It is the start of another cold Russian winter, the rouble is falling and economic prospects are as bleak as the weather forecast.
The Central Bank responded with a desperate move - interest rates were raised from 10.5 percent to 17 percent. The Russian currency has now lost more than 50 percent of its value which will lead to a crippling rise in the cost of imports.
Finally, it seems, Western sanctions have made their point: President Vladimir Putin will not get away with his annexation of Crimea and the interference in Ukraine. But this is a heavy penalty for the Russian people to pay. Many have taken out mortgages in US dollars, and with the rouble's fall, their repayments have doubled.
In all the chaos, gas giant Gazprom slipped out a statement saying it would fire up to 25 percent of its workforce.
And there could be an international price to pay as well: Russian corporations have taken on debt from Western institutions. It is estimated these Russian companies need to repay $650bn, and given they are shut out of international markets right now, they cannot refinance their debt. It has often been mentioned that Vladimir Putin would use the default of loans to punish the West.
So how will Vladimir Putin react to the economic crisis? And how will Russia's currency crisis impact the global economy?
After the interest rate hike failed to work, Russia began to spend billions of dollars from its sizable reserve fund to stabilise the currency. Patricia Sabga from Aljazeera America finds out how much of its rainy day fund it can actually deploy. Al Jazeera's Rory Challands looks at why Russians have rushed to the shops as the currency tanks. And Nicholas Spiro, the managing director of Spino Sovereign Strategy, talks about Russia's decline, Ukraine's role, and Putin's reaction to the rouble's collapse.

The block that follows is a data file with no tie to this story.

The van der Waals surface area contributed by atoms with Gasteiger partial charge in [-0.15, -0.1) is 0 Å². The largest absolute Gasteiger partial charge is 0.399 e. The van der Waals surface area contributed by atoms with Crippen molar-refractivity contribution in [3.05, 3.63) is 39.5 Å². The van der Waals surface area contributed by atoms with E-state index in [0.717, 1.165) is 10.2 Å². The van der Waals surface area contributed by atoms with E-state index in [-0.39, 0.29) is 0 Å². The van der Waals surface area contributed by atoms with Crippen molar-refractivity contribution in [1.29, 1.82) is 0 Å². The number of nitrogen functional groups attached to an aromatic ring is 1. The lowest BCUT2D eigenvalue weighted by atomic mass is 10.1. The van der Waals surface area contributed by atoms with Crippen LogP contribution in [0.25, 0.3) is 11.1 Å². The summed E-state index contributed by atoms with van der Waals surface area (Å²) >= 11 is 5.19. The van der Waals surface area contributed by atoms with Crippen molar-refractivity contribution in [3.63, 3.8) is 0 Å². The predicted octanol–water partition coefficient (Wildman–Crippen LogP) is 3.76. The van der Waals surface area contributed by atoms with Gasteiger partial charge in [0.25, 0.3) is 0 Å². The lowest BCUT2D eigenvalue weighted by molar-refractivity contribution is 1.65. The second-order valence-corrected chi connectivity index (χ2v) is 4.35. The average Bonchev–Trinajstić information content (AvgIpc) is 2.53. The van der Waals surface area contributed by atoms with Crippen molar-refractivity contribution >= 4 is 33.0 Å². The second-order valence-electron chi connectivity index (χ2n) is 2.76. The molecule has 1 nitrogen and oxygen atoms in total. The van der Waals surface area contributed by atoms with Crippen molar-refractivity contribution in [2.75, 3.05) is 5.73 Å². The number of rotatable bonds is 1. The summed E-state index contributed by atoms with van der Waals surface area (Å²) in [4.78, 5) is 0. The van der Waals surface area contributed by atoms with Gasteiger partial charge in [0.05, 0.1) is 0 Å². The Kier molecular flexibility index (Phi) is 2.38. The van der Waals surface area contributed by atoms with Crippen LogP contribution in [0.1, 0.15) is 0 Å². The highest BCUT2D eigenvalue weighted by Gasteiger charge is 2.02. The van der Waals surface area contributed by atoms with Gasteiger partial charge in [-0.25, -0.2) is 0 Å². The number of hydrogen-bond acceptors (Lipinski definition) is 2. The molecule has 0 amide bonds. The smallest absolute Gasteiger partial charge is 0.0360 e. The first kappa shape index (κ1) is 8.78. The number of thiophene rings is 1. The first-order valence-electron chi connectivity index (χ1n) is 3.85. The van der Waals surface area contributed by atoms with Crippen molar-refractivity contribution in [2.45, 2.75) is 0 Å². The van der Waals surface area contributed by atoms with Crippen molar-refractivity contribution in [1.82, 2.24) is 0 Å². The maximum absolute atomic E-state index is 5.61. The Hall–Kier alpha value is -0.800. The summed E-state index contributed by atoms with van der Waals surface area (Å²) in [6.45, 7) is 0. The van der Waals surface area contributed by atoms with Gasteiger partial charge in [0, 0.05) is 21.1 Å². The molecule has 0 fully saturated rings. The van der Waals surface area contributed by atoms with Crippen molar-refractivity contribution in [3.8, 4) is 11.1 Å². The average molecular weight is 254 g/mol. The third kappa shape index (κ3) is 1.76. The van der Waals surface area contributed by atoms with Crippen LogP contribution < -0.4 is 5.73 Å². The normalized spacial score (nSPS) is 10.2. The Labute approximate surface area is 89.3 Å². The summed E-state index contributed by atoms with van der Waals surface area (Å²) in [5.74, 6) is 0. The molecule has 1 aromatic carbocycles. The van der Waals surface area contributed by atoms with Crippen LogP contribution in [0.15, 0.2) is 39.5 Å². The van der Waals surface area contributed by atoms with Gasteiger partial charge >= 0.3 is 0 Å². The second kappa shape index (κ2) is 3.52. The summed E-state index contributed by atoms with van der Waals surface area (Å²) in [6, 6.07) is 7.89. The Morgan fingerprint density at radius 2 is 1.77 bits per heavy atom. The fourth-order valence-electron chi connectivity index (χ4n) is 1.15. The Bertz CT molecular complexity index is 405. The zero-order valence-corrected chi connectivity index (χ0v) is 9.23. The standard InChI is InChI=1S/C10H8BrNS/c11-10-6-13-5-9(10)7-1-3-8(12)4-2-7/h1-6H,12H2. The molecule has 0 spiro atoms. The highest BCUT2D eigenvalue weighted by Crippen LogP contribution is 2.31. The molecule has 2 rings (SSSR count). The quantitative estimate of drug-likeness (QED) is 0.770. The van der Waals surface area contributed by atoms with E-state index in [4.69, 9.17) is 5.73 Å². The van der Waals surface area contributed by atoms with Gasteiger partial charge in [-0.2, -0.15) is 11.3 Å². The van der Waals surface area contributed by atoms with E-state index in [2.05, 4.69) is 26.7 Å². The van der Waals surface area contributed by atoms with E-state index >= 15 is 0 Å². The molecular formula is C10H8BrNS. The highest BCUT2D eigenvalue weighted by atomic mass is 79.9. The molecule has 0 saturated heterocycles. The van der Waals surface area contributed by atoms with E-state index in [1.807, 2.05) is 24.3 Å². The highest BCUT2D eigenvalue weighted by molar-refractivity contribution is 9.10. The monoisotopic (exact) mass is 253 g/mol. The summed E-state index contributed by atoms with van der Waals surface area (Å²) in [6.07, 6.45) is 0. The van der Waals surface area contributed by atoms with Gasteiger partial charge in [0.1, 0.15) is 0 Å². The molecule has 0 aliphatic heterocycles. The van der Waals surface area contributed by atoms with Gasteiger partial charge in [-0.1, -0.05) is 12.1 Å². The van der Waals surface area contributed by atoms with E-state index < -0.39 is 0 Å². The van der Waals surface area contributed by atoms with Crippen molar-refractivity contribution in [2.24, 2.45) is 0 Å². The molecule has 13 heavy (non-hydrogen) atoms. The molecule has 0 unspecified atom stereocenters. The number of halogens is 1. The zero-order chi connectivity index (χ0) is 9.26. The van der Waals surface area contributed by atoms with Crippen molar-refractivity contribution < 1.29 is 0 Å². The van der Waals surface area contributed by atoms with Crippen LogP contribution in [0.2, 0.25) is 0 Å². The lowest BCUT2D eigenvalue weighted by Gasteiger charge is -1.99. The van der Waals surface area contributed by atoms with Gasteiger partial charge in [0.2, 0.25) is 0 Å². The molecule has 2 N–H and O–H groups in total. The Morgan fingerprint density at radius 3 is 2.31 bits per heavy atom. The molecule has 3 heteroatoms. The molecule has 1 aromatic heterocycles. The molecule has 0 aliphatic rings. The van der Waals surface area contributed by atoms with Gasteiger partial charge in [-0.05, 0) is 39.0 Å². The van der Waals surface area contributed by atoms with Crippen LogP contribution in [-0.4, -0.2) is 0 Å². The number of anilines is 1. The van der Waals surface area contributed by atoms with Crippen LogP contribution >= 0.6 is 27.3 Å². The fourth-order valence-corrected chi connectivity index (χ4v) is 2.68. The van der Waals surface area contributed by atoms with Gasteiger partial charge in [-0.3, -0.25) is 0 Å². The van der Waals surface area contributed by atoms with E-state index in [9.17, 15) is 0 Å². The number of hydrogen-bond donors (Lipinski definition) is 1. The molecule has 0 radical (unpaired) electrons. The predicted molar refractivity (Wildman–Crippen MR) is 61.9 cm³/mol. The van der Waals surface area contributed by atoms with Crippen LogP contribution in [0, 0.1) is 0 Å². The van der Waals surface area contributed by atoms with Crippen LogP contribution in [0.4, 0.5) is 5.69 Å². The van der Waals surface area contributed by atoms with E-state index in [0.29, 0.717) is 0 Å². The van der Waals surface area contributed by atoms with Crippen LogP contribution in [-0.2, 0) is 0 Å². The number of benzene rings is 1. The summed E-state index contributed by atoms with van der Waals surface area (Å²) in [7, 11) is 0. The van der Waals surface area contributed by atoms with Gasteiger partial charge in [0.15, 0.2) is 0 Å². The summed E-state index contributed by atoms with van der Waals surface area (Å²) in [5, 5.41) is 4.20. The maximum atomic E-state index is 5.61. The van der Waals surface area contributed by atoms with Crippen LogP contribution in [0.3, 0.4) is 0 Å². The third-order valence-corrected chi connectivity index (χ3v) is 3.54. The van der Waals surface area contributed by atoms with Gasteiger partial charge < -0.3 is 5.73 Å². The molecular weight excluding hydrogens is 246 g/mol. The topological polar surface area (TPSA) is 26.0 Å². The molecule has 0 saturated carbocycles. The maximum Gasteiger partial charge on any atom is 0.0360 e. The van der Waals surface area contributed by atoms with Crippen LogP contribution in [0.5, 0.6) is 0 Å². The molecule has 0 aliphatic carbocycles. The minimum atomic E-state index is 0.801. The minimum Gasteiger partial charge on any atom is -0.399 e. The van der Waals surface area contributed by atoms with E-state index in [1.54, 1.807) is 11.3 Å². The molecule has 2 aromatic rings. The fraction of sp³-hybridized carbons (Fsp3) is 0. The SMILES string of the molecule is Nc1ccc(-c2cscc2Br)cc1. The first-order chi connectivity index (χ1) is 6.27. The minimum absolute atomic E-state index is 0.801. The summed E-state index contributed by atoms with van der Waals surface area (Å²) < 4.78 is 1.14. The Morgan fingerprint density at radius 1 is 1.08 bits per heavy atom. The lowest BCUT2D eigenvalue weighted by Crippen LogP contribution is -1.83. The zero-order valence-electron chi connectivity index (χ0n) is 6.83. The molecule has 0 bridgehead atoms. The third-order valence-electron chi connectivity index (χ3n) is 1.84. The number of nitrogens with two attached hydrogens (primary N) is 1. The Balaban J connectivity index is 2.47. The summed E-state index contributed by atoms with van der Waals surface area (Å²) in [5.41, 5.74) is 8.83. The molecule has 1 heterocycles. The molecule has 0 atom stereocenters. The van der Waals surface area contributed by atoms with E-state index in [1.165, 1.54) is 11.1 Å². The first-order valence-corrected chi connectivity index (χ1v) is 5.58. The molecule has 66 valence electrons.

Black gold in decline?
The falling oil price is a big factor in the Russian crisis, and it goes beyond Russia. OPEC members have said they can live with lower oil prices, but the impact on stock markets has been pretty devastating.
In the last three months, Dubai, Qatar and Saudi Arabia's markets have entered into what its called 'bear market' territory: stocks are down more than 20 percent. Dubai was the world's best performing market this year and it is now down 34 percent.
And oil is not the only commodity falling. Gas is also struggling, and that will have an effect on a group of Middle East nations, Russia and the United States.
Counting the Cost looks at what the Russian fallout means for the rest of the world - including oil prices and Middle East markets. What does it mean to gas exporters? Is a future crisis looming?
Macau's gambling problem
Macau is China's answer to Las Vegas, a gambling hub and magnet for high rollers. But a crackdown on corruption in China and a drop in high-spending tourists from the mainland means takings are down.
This is a worry for many local workers, for whom the casinos are the only game in town.
The government has been trying to diversify its economy, away from its reliance on gambling. Still, the casinos account for 80 percent of this enclave's revenue - business that in turn is heavily reliant on China allowing the steady stream of gamblers to come across the border.
Al Jazeera's Rob McBride reports from Macau.
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Source: Al Jazeera